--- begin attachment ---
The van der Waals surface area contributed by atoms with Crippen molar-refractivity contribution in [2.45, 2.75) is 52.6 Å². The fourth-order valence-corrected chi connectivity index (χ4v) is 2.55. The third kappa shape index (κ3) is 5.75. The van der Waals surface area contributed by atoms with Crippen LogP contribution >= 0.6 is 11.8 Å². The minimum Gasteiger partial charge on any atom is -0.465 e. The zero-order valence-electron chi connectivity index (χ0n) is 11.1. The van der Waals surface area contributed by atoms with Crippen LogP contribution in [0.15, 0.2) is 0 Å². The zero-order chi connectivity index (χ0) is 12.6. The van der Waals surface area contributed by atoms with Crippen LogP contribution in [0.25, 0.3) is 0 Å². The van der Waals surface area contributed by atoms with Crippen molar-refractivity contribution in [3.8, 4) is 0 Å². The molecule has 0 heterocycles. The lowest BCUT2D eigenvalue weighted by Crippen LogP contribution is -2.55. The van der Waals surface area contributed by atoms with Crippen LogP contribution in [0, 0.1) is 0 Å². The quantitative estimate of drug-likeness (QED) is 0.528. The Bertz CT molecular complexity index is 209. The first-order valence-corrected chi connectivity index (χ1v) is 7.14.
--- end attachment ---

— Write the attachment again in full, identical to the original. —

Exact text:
The van der Waals surface area contributed by atoms with Crippen molar-refractivity contribution in [2.45, 2.75) is 52.6 Å². The fourth-order valence-corrected chi connectivity index (χ4v) is 2.55. The third kappa shape index (κ3) is 5.75. The van der Waals surface area contributed by atoms with Crippen LogP contribution >= 0.6 is 11.8 Å². The minimum Gasteiger partial charge on any atom is -0.465 e. The zero-order valence-electron chi connectivity index (χ0n) is 11.1. The van der Waals surface area contributed by atoms with Crippen LogP contribution in [0.15, 0.2) is 0 Å². The zero-order chi connectivity index (χ0) is 12.6. The van der Waals surface area contributed by atoms with Crippen LogP contribution in [0.25, 0.3) is 0 Å². The van der Waals surface area contributed by atoms with Crippen molar-refractivity contribution in [3.8, 4) is 0 Å². The molecule has 0 heterocycles. The lowest BCUT2D eigenvalue weighted by Crippen LogP contribution is -2.55. The van der Waals surface area contributed by atoms with Crippen LogP contribution in [0, 0.1) is 0 Å². The quantitative estimate of drug-likeness (QED) is 0.528. The Bertz CT molecular complexity index is 209. The first-order valence-corrected chi connectivity index (χ1v) is 7.14.